Becca Meyers, a world-record-holding and multiple medal-winning paralympic swimmer from Baltimore, recently won the ESPY Award for Best Female Athlete with a Disability. Meyers was born with Usher Syndrome, which caused her deafness and will eventually make her go blind. She’s worn cochlear implants her entire life. According to the story in the Baltimore Sun, she heard the news of her win in Glasgow, Scotland while competing at the International Paralympic Committee World Championships. Her ESPY win adds to an already stellar week–the day before the announcement she broke her own world record in the 200-meter IM by taking two seconds of her previous record time.
An article posted today on Forbes offers anecdotal and scientific—what little exists—pros and cons of using marijuana to treat people with autism as well as schizophrenia.
The lack of scientific research might change thanks to the Obama administration’s removal of bureaucratic hoops in studying various chemical found in the plant. In addition, the proposed CARERS Act promoting new applications of medical marijuana enjoys bipartisan support. As noted in the piece, numerous chemicals exist within a marijuana plant, so one could potentially be helpful while another harmful. One example says that heart patients don’t take foxglove, they take digoxin–a chemical found in the foxglove plant.
The article also shares personal success stories and grassroots organizations convinced of the drug’s benefits in treating autism.
ASHA’s professional development program turns 15 this year. To celebrate we’re giving you 15 free continuing education courses. Starting today!
Over the next 15 months—through the end of 2016—you can take a different 30-minute online course each month for free. If you’re swamped one month and don’t get to the free option, don’t worry, you can still complete that month’s course for $15 any time. Each video offers practical takeaways and earns you 0.05 CEUs. Five courses focus on audiology practice, 5 on issues for school-based SLPs and 5 for SLPs in private practice or healthcare settings.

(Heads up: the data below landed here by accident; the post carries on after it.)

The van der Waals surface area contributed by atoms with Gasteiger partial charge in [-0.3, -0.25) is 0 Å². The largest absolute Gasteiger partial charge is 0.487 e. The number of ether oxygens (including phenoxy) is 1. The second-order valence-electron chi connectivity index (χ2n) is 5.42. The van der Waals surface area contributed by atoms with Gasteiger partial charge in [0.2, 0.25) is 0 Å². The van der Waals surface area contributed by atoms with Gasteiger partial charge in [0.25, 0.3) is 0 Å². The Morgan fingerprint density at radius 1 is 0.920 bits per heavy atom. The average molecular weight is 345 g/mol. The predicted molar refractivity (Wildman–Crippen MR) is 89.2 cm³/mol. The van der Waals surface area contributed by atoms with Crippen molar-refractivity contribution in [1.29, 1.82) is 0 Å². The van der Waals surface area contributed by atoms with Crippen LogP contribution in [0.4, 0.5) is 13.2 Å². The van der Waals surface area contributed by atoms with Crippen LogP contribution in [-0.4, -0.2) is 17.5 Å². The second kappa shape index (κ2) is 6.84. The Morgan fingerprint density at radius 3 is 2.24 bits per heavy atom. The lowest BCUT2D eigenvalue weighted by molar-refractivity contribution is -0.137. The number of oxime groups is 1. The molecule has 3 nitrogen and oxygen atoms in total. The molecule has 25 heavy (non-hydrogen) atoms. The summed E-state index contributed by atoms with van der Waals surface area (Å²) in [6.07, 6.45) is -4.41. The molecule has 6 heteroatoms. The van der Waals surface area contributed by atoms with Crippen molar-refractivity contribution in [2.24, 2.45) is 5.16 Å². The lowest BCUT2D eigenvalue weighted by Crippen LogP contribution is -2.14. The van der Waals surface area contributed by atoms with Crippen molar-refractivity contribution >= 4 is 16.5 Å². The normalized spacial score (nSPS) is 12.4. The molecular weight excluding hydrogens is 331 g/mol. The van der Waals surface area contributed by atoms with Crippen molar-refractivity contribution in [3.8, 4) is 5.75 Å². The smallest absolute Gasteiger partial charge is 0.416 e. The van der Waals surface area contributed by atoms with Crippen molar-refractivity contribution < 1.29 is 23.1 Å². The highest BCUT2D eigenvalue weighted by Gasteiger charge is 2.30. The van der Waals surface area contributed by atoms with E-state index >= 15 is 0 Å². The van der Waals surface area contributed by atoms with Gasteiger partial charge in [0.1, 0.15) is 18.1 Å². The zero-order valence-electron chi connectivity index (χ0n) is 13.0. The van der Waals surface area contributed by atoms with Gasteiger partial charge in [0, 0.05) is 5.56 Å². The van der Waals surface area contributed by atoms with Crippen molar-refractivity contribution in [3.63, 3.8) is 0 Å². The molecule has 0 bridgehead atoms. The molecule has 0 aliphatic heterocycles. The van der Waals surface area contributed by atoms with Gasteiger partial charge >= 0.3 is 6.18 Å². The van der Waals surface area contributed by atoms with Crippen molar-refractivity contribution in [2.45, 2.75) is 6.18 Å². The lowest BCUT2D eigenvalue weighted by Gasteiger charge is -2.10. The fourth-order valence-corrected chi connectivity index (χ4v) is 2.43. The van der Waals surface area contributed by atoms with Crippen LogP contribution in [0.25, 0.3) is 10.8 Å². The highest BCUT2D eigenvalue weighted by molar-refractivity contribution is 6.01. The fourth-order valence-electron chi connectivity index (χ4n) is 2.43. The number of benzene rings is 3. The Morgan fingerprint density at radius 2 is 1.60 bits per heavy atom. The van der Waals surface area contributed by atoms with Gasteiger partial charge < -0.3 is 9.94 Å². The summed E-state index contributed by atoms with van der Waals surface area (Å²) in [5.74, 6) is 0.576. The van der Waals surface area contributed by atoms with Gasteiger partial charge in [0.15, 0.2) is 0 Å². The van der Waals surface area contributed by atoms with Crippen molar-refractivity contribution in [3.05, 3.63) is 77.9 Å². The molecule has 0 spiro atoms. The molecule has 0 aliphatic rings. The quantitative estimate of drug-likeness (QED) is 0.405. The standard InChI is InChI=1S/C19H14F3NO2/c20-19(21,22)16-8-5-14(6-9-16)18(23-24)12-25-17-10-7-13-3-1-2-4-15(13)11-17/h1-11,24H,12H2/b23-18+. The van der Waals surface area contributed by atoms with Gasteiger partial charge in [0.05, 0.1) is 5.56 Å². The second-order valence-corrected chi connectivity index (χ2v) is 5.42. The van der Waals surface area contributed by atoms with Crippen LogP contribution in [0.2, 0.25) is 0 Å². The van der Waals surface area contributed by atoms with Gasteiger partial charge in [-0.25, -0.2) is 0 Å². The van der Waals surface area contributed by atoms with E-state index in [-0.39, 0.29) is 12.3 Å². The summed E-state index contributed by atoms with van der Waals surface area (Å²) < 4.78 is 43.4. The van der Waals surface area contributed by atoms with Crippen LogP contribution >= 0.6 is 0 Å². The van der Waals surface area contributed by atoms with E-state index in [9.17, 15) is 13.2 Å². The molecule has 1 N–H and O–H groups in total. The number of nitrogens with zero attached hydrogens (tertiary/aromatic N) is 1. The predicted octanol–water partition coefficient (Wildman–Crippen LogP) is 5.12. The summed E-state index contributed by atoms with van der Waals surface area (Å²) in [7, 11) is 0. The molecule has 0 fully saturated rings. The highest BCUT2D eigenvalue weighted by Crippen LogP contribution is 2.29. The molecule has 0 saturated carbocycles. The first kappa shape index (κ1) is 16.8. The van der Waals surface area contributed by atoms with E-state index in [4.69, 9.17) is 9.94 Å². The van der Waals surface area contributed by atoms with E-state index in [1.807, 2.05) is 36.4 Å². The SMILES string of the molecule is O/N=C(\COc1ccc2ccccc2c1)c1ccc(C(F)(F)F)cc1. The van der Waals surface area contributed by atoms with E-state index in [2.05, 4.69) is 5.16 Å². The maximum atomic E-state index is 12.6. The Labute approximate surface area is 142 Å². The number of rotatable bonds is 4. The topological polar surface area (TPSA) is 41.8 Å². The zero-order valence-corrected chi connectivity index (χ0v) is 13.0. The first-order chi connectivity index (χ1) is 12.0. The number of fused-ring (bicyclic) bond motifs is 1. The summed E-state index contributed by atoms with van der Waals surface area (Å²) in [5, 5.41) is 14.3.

Get started this July 4th weekend with “An Overview of the AAC Assessment Process.”
American Pharoah sprinted to win the first Triple Crown in 37 years. His trainer, Bob Baffert selected brown ear plugs—rather than the typical white cotton used with other horses—that better match the bay colt’s coloring. Many race horses wear ear plugs.
Horses have a wider range of hearing sensitivity than humans. We typically hear from 20 Hertz out to 20,000 Hertz. Horses hear out to 35,000 Hertz. This means they hear a lot of sound not perceived by human ears.
Breeders carefully mate and breed thoroughbred horses to become highly valued racers that perform at exceptional levels. A horse needs a certain amount of alertness to perform at the top, however, galloping hooves, yelling jockeys, cracking whips and cheering fans create a cacophony of noise. Even urban noise such as rescue vehicle sirens on city streets nearby can be heard on the track.
This creates a sound environment that might increase startle responses and make the horse skittish. Because of the noisy environment and the need for a high level of performance, trainers condition them to run at their best with a ‘noisy crowd’ live audience and with unusual noise distractions down on the track.